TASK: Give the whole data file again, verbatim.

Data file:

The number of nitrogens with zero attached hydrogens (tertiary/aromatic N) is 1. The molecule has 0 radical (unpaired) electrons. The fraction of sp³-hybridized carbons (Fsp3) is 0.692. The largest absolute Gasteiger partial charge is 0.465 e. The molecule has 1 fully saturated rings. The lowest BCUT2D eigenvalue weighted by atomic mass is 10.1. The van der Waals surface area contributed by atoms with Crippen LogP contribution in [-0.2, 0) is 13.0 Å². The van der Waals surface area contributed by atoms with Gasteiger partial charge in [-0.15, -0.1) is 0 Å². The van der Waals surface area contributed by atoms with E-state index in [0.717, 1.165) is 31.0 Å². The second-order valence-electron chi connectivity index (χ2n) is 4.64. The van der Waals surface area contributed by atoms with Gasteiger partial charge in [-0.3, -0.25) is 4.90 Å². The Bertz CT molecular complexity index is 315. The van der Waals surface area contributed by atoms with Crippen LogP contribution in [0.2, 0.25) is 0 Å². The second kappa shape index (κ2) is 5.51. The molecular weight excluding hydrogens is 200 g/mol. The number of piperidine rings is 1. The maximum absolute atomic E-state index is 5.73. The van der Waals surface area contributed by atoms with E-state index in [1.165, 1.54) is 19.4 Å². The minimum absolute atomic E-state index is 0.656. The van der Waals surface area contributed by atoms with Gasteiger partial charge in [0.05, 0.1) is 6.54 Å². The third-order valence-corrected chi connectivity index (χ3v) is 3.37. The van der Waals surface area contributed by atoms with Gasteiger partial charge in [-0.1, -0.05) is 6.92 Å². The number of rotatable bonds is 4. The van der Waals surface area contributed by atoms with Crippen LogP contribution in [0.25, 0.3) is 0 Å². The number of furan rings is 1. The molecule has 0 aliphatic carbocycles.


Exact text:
The number of nitrogens with zero attached hydrogens (tertiary/aromatic N) is 1. The molecule has 0 radical (unpaired) electrons. The fraction of sp³-hybridized carbons (Fsp3) is 0.692. The largest absolute Gasteiger partial charge is 0.465 e. The molecule has 1 fully saturated rings. The lowest BCUT2D eigenvalue weighted by atomic mass is 10.1. The van der Waals surface area contributed by atoms with Crippen LogP contribution in [-0.2, 0) is 13.0 Å². The van der Waals surface area contributed by atoms with Gasteiger partial charge in [-0.15, -0.1) is 0 Å². The van der Waals surface area contributed by atoms with E-state index in [0.717, 1.165) is 31.0 Å². The second-order valence-electron chi connectivity index (χ2n) is 4.64. The van der Waals surface area contributed by atoms with Gasteiger partial charge in [-0.3, -0.25) is 4.90 Å². The Bertz CT molecular complexity index is 315. The van der Waals surface area contributed by atoms with Crippen LogP contribution in [0.2, 0.25) is 0 Å². The second kappa shape index (κ2) is 5.51. The molecular weight excluding hydrogens is 200 g/mol. The number of piperidine rings is 1. The maximum absolute atomic E-state index is 5.73. The van der Waals surface area contributed by atoms with E-state index in [1.165, 1.54) is 19.4 Å². The minimum absolute atomic E-state index is 0.656. The van der Waals surface area contributed by atoms with Gasteiger partial charge in [0.05, 0.1) is 6.54 Å². The third-order valence-corrected chi connectivity index (χ3v) is 3.37. The van der Waals surface area contributed by atoms with Gasteiger partial charge in [-0.1, -0.05) is 6.92 Å². The number of rotatable bonds is 4. The van der Waals surface area contributed by atoms with Crippen LogP contribution in [0.25, 0.3) is 0 Å². The number of furan rings is 1. The molecule has 0 aliphatic carbocycles.